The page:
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Basic Question about Users in a System (like the PF for example)

  1. May 1, 2017 #1


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    Hi just curious,
    What is the computing/networking model for a site with many users, say, as PF? Is it to grant access to each user to a shared drive? Sorry if this is too simple. I mean, I understand that first I login and I have to be first authenticated, then authorized to access certain network resources. How is that all stored and organized. Is it a domain controller where I am part of a collection of users and/or groups with specified permissions? EDIT: In a database system such as SQL Server I understand I first get access to the general network with a login, either through Windows or through SQL Server. In order to use a database, I must be made into a user of said database. But tha t just gives me access to the database, without the ability to do anything. I must then be assigned a role, which brings with it a set of permissions. How does this work when granting access to different users to a general site/network?
    Last edited: May 1, 2017
  2. jcsd
  3. May 1, 2017 #2
    Everything is stored in a database and SQL in one form or another is very popular.
    The physical storage media can vary but very often the site operator simply rents server resources from a large provider, (these are known as web farms).
    The web farm takes care of the physical resource management and maintenance, the site operator does not need to be involved in that.
    Usually these web farms offer a complete package along with the physical resources, this would include all the necessary server software, for example a web server (Often it's Apache web server running under some version of Linux.)
    The site operator uploads web pages and other material to their allocated space usually via FTP.
    Depending on the package they can also upload their own unique 'server side' software, many languages are available, PHP is probably most widely used.
    Site administrators have a 'control panel', which they use to assign permissions for different levels of normal users.
  4. May 1, 2017 #3


    Staff: Mentor

    Basically you are interacting with a web application server. You send it a URL and it sends back a web page. You enter some text in the web page and press the submit. Your browser sends a form to the server. The server parses the form stores the text in it database and returns a web page back to you with the updated information.

    If you click a link to some media file then the web server streams it back to you and your browser knows how to display it on your screen.

    Everything is very controlled. On the most open of web sites you can browse limited portions of the file system but it is controlled by the web server who processes your URL request.

    In some ways this model of interaction is a lot like a command line session. You type a command and the shell runs the command and returns some text to you. Sometimes you'll get text and sometimes you'll get errors. To the user, the shell controls access to the files based on the user's access rights i.e. What groups they are a member of and the files permissions based on the file owner and group its in.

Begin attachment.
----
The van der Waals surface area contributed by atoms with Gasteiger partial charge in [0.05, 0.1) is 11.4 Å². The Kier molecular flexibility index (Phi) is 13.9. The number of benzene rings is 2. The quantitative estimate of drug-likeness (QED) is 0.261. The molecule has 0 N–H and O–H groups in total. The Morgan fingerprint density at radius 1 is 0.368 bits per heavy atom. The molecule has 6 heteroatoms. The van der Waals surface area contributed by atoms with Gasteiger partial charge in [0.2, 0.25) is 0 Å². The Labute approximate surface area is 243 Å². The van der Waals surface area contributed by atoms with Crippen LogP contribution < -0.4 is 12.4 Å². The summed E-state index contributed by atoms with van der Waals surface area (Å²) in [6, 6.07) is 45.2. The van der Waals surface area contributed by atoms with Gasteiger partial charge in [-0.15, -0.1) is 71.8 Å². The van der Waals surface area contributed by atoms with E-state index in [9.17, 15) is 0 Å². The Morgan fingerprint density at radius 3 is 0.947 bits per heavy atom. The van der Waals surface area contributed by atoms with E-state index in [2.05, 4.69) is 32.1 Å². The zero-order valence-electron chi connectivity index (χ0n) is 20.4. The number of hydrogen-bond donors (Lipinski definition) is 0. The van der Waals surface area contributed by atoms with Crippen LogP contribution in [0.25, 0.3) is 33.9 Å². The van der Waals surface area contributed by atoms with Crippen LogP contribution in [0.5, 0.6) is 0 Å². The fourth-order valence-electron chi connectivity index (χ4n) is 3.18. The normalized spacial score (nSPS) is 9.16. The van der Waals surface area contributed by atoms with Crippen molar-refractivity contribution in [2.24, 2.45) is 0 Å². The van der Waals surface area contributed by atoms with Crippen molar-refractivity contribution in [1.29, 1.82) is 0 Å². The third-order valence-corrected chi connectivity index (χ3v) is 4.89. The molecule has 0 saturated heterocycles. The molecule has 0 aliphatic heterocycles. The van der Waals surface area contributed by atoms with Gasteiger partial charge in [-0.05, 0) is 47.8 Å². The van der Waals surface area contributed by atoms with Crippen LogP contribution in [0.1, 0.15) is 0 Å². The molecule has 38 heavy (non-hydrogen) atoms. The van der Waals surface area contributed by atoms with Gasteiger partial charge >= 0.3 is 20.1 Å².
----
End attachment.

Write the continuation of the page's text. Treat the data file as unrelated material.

Last edited: May 1, 2017
  5. May 2, 2017 #4
    Websites aren't shared folders or drives, they are a series of "get" requests for information and they are downloaded files from a file server and in the old days it was as unsecured as FTP (a protocol that simply allowed you to download files in plain text).

    Now it ought to be a little bit more secured than that. But that's the gist of it.

    As others have mentioned, when you login you are cross-referencing two objects with a database of objects, you download a landing page file that is the login webpage which contains script that when you press enter sends the information back, if there's an SSL connection it's somewhat encrypted.

    If that information is correct then you are given access to other downloadable content of the website based on your account. Since everything is a downloadable or uploadable content, (such as I upload data to the webserver when writing this post) if your account has those permissions the webserver will allow it.

    That's it in a nutshell.

    Databases for Websites are not usually SQL, correct? Most webservers are Apache and not IIS based?
  6. May 2, 2017 #5


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    There's no single model for a website. The WWW is a set of standards that essentially allow a universal client (the web browser) to communicate with a standard web server. Without this, every website might need its own client.

    But, behind the front-end webserver there could be anything from a single PC to an IBM mainframe.

    There are as many possible data access models as you can imagine. You may have access as a specific user (change your profile) or as part of a user group (moderators).

    In many business applications you have a whole superstructure of access rules maintained by system administrators. More general things may be in something like Active Directory, but a lot of rules can be held in specific application software.
  7. May 2, 2017 #6


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    There are many flavors of SQL and many web sites use one of them. Apache servers are frequently paired with MySQL for instance.

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